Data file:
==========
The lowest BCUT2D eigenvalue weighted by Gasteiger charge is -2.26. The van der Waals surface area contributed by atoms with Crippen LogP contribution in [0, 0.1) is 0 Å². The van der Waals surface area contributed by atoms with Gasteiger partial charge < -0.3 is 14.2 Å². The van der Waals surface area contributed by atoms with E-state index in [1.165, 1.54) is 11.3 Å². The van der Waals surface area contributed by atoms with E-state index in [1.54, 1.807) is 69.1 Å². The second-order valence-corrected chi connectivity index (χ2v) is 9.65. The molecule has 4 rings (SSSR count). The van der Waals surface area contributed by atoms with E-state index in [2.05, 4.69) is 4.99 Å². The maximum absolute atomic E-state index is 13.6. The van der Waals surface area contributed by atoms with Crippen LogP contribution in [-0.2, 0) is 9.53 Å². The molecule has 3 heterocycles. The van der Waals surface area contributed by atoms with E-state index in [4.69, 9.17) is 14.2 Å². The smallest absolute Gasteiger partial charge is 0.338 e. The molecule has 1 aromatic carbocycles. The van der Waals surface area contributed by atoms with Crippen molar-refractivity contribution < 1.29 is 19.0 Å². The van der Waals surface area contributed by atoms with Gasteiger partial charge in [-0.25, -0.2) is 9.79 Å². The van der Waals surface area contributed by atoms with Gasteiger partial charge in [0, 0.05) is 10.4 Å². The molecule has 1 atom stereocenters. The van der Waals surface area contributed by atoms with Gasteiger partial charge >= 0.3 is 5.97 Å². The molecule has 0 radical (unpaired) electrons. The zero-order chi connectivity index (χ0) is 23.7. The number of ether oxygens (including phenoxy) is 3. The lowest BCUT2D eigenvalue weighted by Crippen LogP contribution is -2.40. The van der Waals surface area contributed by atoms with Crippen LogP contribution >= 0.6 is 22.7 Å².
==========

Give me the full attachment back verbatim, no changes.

The lowest BCUT2D eigenvalue weighted by Gasteiger charge is -2.26. The van der Waals surface area contributed by atoms with Crippen LogP contribution in [0, 0.1) is 0 Å². The van der Waals surface area contributed by atoms with Gasteiger partial charge < -0.3 is 14.2 Å². The van der Waals surface area contributed by atoms with E-state index in [1.165, 1.54) is 11.3 Å². The van der Waals surface area contributed by atoms with E-state index in [1.54, 1.807) is 69.1 Å². The second-order valence-corrected chi connectivity index (χ2v) is 9.65. The molecule has 4 rings (SSSR count). The van der Waals surface area contributed by atoms with E-state index in [2.05, 4.69) is 4.99 Å². The maximum absolute atomic E-state index is 13.6. The van der Waals surface area contributed by atoms with Crippen LogP contribution in [-0.2, 0) is 9.53 Å². The molecule has 3 heterocycles. The van der Waals surface area contributed by atoms with E-state index in [4.69, 9.17) is 14.2 Å². The smallest absolute Gasteiger partial charge is 0.338 e. The molecule has 1 aromatic carbocycles. The van der Waals surface area contributed by atoms with Crippen molar-refractivity contribution < 1.29 is 19.0 Å². The van der Waals surface area contributed by atoms with Gasteiger partial charge in [-0.25, -0.2) is 9.79 Å². The van der Waals surface area contributed by atoms with Gasteiger partial charge in [0, 0.05) is 10.4 Å². The molecule has 1 atom stereocenters. The van der Waals surface area contributed by atoms with Gasteiger partial charge >= 0.3 is 5.97 Å². The molecule has 0 radical (unpaired) electrons. The zero-order chi connectivity index (χ0) is 23.7. The number of ether oxygens (including phenoxy) is 3. The lowest BCUT2D eigenvalue weighted by Crippen LogP contribution is -2.40. The van der Waals surface area contributed by atoms with Crippen LogP contribution >= 0.6 is 22.7 Å².